Nevertheless, the Quartet report is important in bringing back the Israeli-Palestinian conflict to the attention of the international community, stressing the need to begin serious negotiations to reach an agreement and warning that, otherwise, they will both suffer dire consequences.
That said, while the Quartet recognizes the dire situation in the Middle East now, it fails to take into account the reality on the ground and the psychological dimension of the Israeli-Palestinian conflict, which has and continues to impede any progress.
Indeed, given the venomous relationship between Israel and the Palestinians, it does not allow for the implementation of any peace initiative, either unilaterally or through international involvement. Therefore, the situation on the ground must first change to create a conducive environment for both sides to make the necessary concessions.
As a result, neither Israel nor the Palestinians are able, even if they were willing, to make the necessary compromises in the current atmosphere. They have and continue to defy repeated calls by the Quartet and the US to solve the conflict, and ignored numerous UNSC resolutions (including 242 and 338) which called on Israel and the Palestinians to solve their conflict based on a two-state solution.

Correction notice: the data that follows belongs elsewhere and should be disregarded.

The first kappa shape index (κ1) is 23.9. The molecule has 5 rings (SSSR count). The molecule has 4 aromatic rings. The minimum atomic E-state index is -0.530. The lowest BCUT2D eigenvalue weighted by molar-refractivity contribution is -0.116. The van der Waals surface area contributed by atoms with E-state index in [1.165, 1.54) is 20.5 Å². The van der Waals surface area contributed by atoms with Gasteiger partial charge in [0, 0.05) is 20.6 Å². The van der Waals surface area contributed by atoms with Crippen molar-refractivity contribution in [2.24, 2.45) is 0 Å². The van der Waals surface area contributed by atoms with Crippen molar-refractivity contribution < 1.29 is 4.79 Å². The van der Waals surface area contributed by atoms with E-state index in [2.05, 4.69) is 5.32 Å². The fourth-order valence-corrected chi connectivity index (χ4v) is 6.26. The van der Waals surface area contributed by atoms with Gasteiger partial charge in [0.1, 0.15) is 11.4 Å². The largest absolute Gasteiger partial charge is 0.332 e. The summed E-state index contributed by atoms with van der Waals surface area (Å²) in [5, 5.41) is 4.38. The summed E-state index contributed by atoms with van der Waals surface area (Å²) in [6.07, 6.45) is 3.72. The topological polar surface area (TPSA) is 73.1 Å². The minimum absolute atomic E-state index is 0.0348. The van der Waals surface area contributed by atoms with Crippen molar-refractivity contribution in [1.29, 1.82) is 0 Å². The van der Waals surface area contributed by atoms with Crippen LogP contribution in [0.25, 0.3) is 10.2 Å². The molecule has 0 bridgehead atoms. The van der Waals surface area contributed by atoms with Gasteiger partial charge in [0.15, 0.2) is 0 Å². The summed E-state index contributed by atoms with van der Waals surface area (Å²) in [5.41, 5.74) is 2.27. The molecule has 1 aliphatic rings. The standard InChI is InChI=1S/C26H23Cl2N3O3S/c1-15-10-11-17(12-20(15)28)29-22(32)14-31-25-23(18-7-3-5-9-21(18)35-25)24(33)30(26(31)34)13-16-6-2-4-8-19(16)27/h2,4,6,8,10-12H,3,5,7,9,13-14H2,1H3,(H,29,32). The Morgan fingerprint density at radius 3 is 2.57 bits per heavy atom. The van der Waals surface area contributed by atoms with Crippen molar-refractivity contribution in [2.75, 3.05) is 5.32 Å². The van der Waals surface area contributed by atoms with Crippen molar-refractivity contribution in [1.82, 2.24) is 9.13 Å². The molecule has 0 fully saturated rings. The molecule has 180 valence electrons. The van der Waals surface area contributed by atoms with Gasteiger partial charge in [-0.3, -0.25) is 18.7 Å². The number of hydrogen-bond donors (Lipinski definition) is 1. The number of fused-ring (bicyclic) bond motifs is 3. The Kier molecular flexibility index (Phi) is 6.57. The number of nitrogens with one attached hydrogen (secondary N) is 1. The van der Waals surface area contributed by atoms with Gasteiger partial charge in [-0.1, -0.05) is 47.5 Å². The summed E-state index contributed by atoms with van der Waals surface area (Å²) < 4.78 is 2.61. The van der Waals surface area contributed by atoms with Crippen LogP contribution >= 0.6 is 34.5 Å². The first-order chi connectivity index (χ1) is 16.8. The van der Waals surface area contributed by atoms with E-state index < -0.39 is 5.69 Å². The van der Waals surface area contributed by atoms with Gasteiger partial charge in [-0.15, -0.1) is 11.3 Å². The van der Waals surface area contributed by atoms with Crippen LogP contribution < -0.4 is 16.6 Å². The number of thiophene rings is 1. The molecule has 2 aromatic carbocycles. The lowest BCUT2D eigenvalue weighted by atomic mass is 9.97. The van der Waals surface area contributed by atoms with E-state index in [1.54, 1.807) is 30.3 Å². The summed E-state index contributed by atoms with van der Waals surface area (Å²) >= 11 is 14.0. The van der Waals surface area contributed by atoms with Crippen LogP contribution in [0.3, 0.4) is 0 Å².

To that end, I strongly feel that any future negotiation must be preceded by a process of reconciliation in order to address three critical issues: mutual distrust, concerns over security, and the illusion that either side can have it all at the complete expense of the other.